An Ohio State University research team’s revolutionary breakthrough in nanotechnology may one day rewrite human healing by developing brand-new cells inside an injured or ailing patient’s body.
Referred to as Tissue Nanotransfection (THT) in findings published by Nature Nanotechnology, the device converts adult cells from one type to another by administering a small electrical charge when placed in noninvasive direct contact with a patient’s skin. The reprogramming process requires less than a second of attachment to initiate and can then be removed entirely.
“By using our novel nanochip technology, injured or compromised organs can be replaced,” said study co-author Dr. Chandan Sen. “We have shown that skin is a fertile land where we can grow the elements of any organ that is declining.”
The hardware repurposes targeted cells into forms needed to heal injured tissue by altering their natural structures and functions using a specifically programmed DNA or RNA genetic code. During one trial involving a mouse with an injured leg, active blood vessels reappeared within a week of the THT chip’s introduction, and after a total of two weeks, the limb had healed entirely. Multiple additional mice have also recovered completely from stroke-related brain damage with the device’s assistance, but despite a reported 98-percent initial success rate, it has yet to be subjected to human clinical trials.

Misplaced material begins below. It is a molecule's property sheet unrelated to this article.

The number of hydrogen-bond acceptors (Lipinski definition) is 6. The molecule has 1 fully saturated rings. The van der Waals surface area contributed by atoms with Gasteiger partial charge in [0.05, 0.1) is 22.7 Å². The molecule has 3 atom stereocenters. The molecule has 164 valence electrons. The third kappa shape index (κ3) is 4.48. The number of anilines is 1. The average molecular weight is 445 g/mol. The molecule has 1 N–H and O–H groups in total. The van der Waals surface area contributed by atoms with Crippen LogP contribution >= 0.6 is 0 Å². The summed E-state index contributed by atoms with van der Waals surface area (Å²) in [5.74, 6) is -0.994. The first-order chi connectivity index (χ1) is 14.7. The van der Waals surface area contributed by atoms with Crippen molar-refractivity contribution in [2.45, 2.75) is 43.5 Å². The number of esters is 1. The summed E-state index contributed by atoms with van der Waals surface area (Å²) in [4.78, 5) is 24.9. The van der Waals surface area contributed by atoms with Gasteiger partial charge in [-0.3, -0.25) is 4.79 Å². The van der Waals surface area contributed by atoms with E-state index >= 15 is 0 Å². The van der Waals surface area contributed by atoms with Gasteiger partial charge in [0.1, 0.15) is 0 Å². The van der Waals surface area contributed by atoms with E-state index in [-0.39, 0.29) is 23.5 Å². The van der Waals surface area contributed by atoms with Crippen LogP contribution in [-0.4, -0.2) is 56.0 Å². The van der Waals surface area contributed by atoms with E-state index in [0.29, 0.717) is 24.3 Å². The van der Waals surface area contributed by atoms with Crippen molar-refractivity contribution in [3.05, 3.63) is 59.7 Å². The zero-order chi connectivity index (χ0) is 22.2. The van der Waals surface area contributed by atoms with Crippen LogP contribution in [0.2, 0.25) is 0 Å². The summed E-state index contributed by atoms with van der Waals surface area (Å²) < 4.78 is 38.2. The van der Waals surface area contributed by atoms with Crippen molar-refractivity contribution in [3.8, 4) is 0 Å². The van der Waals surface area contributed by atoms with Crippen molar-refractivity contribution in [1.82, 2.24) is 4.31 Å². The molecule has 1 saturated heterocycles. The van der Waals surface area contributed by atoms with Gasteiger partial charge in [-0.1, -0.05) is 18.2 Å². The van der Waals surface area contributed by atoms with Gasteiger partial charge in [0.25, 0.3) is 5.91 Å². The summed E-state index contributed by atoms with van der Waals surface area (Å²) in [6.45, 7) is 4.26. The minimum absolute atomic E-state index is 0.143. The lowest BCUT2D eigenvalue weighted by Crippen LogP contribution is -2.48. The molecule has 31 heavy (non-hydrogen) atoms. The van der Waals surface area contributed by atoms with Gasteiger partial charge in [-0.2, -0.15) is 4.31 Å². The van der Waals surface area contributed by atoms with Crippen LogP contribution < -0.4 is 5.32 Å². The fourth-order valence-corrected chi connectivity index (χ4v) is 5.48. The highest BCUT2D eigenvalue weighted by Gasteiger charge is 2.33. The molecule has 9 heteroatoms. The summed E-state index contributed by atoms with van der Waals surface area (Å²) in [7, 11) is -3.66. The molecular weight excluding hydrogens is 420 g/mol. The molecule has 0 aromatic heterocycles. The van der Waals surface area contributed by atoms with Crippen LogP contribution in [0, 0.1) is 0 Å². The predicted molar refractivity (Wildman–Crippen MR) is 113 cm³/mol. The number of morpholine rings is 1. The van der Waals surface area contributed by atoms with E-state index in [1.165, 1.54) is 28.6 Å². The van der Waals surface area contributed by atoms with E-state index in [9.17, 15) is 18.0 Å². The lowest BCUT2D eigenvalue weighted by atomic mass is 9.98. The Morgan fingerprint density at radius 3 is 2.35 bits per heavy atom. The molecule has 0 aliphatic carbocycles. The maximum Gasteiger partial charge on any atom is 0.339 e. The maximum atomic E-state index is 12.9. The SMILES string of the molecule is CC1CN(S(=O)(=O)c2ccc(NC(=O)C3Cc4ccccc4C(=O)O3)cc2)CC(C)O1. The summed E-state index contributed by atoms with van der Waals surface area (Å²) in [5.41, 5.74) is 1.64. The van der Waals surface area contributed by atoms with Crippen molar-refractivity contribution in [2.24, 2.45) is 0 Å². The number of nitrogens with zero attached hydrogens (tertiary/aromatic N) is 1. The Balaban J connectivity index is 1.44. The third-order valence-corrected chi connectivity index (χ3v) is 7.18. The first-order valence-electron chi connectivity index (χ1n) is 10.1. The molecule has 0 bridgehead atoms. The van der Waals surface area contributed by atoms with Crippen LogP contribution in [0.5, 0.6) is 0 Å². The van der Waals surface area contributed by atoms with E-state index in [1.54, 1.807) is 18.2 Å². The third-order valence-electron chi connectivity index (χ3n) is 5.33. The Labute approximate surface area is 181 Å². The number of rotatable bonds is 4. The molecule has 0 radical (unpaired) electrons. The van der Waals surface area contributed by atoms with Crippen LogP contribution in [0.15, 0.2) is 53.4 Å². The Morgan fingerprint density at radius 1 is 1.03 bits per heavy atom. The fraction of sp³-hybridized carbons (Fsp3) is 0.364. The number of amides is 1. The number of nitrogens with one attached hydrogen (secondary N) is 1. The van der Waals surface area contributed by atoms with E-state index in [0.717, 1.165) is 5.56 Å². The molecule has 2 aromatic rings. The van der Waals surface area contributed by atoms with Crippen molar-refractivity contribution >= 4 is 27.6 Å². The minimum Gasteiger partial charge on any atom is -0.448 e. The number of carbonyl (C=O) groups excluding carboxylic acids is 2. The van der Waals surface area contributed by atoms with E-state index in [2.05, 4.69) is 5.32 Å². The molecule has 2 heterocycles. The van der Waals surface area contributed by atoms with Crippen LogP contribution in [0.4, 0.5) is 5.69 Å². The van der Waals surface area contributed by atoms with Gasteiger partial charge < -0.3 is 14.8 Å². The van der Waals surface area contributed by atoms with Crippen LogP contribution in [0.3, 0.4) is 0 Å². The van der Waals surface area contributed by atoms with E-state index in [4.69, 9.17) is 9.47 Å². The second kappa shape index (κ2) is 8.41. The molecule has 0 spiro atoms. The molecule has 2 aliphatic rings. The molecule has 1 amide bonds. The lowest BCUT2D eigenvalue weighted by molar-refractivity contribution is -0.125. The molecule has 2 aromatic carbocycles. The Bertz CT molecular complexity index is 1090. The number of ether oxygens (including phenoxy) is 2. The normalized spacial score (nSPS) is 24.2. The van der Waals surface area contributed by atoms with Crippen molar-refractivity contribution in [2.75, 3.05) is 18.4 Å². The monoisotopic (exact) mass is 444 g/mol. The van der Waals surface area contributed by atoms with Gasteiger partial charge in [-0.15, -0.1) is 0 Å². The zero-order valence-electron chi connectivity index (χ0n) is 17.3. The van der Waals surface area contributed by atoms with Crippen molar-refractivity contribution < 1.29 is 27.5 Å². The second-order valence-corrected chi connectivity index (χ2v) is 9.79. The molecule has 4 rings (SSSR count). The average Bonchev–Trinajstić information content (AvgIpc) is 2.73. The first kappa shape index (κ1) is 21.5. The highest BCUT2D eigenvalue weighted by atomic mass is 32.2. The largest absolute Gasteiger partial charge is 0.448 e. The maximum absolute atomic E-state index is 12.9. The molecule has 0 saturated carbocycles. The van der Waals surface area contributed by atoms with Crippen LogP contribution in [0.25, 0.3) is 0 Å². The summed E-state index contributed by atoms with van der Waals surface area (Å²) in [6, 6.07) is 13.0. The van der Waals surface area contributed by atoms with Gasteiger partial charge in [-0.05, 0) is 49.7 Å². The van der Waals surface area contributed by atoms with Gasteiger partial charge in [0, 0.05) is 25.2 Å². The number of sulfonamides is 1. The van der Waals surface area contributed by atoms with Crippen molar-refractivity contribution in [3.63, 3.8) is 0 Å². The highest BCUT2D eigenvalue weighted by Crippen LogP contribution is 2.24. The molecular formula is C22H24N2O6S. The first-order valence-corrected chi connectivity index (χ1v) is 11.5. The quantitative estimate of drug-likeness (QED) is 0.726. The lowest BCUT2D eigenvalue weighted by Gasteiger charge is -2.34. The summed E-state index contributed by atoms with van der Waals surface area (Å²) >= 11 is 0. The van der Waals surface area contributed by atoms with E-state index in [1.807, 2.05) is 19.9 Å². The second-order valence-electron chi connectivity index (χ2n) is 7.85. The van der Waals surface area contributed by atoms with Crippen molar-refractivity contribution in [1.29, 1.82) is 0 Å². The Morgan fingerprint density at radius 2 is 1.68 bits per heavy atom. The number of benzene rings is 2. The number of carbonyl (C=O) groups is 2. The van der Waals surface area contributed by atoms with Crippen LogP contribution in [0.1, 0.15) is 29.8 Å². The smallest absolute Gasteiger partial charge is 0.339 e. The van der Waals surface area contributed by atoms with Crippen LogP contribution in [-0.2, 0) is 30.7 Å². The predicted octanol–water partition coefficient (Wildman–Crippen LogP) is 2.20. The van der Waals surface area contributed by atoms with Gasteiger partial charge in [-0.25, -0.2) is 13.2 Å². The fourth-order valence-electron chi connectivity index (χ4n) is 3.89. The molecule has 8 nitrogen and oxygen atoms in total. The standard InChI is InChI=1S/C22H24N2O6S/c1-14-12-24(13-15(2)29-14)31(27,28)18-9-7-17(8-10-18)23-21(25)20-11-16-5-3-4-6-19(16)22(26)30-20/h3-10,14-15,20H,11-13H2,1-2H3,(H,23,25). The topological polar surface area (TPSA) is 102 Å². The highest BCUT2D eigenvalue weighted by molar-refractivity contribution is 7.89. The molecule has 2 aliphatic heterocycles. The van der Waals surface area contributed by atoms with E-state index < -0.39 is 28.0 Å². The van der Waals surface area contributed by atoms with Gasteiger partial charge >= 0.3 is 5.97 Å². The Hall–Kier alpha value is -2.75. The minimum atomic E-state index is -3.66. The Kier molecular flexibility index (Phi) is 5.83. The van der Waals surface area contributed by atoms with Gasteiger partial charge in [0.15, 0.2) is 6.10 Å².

Nevertheless, the potential ramifications of this discovery are, to put it extraordinarily mildly, massive. Even in cases that do not call for treatment as extensive as regenerating elements of a damaged organ, the THT chip may help doctors offset inevitable effects of aging on blood vessels, nerve cells and other tissue. With guidance from a healthy immune system, it could potentially cultivate viable brain cells on human skin for later transplantation to treat such debilitating degenerative conditions as Alzheimer’s or Parkinson’s disease.
Source – IFLScience